Sunday, November 5, 2017

Guy Fawkes Day (and Bonfire Night)


I'm once again joining Chris from PearShapedCrafting who is this month's host at Art Journal Journey.  Chris wants us to give her 101 Ways to Stay Warm.  I stole borrowed this idea from Chris, who even suggested Bonfire Night as a way to stay warm.

I give you my interpretation of Guy Fawkes Day and Bonfire Night.

Tonight the British celebrate Bonfire Night.  It's definitely a British "thing."  It all dealt with gunpowder, treason, and a plot to overthrow the British government.

When Queen Elizabeth I died, King James I (a Protestant) ascended the thrown.  Many Catholics hoped their persecution would finally end, and they would be granted the freedom to practice their religion.

However, when this didn't happen, a group of conspirators plotted to assassinate the King and his ministers by blowing up Westminster Palace during the state opening of Parliament.

Guy Fawkes rented a house close to the Houses of Parliament, then managed to smuggle 36 barrels of gunpowder into a cellar of the House of Lords, which appeared to be enough to completely destroy the building.

In case you can't read this it reads:
Don't you Remember,
The Fifth of November,
'Twas Gunpowder Treason Day,
I let off my gun,
And made'em all run.
And Stole all their Bonfire away.

According to many reports, the scheme began to unravel when an anonymous letter was sent to William Parker, the 4th Baron Monteagle, warning him to avoid the House of Lords.   The letter was made public and this led to a search of Westminster Palace in the early hours of November 5.

Explosive expert Fawkes, who had been left in the cellars to set off the fuse, was caught when a group of guards discovered him at the last moment.  Fawkes was arrested, sent to the Tower of London, and tortured until he gave up the names of his fellow plotters.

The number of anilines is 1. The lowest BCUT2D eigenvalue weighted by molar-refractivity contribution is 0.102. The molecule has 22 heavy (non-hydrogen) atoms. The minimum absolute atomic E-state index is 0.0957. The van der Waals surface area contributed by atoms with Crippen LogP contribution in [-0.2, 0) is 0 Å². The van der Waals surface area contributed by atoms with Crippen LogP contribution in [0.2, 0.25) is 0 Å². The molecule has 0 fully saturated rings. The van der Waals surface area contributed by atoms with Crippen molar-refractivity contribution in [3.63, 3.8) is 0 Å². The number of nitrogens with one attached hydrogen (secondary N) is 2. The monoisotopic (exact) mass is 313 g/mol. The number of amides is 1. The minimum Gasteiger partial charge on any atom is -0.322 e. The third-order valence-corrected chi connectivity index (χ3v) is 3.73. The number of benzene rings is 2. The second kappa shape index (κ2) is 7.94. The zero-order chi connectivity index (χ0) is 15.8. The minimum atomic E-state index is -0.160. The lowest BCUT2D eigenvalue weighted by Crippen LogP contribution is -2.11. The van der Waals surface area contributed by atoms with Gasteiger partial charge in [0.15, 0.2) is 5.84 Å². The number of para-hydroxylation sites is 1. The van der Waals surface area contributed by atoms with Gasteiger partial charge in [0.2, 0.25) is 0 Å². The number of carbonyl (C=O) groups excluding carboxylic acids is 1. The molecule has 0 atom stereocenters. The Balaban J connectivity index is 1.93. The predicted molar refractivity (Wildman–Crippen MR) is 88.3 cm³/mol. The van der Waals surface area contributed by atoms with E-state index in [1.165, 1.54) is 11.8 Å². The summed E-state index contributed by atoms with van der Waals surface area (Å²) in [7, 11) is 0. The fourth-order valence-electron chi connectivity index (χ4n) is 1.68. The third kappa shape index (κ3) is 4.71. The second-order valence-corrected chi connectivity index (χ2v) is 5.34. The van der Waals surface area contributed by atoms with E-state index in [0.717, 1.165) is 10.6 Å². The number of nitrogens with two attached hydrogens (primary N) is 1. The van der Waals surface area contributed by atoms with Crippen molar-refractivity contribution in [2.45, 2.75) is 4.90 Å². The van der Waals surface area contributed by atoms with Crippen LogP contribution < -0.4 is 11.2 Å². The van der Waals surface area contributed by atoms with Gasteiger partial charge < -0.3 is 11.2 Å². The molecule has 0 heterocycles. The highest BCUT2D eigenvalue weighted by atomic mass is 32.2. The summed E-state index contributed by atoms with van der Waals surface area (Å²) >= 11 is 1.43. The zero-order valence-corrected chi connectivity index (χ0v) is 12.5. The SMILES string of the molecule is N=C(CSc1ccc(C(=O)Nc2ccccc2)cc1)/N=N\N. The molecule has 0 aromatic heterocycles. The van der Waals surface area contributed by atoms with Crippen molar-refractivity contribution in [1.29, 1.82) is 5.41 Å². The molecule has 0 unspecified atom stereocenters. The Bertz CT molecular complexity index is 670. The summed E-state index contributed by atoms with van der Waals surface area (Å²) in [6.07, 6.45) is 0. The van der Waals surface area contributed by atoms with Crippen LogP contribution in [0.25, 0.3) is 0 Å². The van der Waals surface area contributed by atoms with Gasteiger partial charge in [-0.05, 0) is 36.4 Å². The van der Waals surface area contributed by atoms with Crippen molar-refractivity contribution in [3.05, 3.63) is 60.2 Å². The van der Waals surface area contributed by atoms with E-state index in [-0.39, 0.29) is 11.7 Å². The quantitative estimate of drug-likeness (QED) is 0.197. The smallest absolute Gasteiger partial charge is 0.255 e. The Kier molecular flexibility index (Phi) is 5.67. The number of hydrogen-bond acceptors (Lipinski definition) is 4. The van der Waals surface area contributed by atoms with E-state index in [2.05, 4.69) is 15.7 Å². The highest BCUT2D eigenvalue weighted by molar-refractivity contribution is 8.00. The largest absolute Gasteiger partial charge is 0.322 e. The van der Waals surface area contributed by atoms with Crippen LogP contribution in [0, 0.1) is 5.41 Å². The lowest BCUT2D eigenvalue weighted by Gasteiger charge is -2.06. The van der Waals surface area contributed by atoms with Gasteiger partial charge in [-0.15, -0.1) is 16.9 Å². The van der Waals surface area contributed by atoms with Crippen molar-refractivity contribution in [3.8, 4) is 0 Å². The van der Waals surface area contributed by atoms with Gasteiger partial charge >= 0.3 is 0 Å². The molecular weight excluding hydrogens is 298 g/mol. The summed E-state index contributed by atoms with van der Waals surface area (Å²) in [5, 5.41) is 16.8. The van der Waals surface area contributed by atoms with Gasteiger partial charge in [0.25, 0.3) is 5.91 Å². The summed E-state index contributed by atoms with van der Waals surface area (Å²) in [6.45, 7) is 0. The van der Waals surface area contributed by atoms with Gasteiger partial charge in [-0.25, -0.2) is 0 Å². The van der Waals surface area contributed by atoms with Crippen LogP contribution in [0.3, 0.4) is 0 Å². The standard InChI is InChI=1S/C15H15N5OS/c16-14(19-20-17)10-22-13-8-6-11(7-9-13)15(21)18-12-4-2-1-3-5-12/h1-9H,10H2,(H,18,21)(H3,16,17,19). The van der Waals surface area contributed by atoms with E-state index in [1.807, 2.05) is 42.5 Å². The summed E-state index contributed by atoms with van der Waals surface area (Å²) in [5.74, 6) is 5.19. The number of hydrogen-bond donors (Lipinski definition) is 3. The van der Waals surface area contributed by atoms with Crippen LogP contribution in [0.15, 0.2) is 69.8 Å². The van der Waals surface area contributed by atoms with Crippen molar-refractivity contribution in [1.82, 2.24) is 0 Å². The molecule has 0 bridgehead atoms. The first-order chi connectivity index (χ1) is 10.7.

Ironically, although not the Gunpowder Plot's leader, Guy Fawkes is one of Britain’s most infamous villains, whose effigy has been burned, and whose demise has been publicly celebrated for more than four centuries during Bonfire Night.

In case you can't read it:
The fifth of November, since I can remember,
Was Guy Faux, Poke him in the eye,
Shove him up the chimney-pot, and there let him die.
A stick and a stake, for King George's sake,
If you don't give me one, I'll take two,
The better for me, and the worse for you,
Ricket-a-racket your hedges shall go.

So we'll light a bonfire tonight, kill good old Guy Fawkes again, and light fireworks around our bonfire.  I assure you, we'll stay warm.

For this spread I began by laying down purple and red acrylic craft paint.  I printed two images I found on the internet and copied two songs that are sung on this night.  All words and images were computer generated.  I colored two strips of yellow paper with three wood staining pens, then cut them to form the wood for the bonfire.  I created the flame using pigment ink.

This is Day 5 and I am joining AEDM and Art Journal Journey.  Today I created a spread in my Challenges altered book.

Thank you beyond words for your visit, too.






27 thoughtful remarks:

Valerie-Jael said...

Lovely spread, although I never enjoyed Guy Fawkes day as a kid in England, perhaps because I never liked fireworks....It's one celebration I haven't missed since leaving England. Have a nice Sunday, hugs, Valerie

Fran Hopkins said...

These days it is more Firework night than Bonfire night unfortunately. Not good for our animal friends.

pearshapedcrafting said...

This is a fabulous page Elizabeth! I love how you made your fire! You have provided so many facts! The songs are less heard these days and you didn't include my favourite - wait till later! My Dad used to have the wood and garden rubbish stacked up but wouldn't build the bonfire in the same place as we had hedgehogs in our garden so it was always a 5th of November task! We would go out for the bonfire and be allowed to toast marshmallows in the embers then it would be back indoors to watch through the window as my Dad let off our few fireworks. I would rather watch fireworks on the TV or through the window these days too! Thank you for a fabulous AJJ entry! Hugs,Chrisx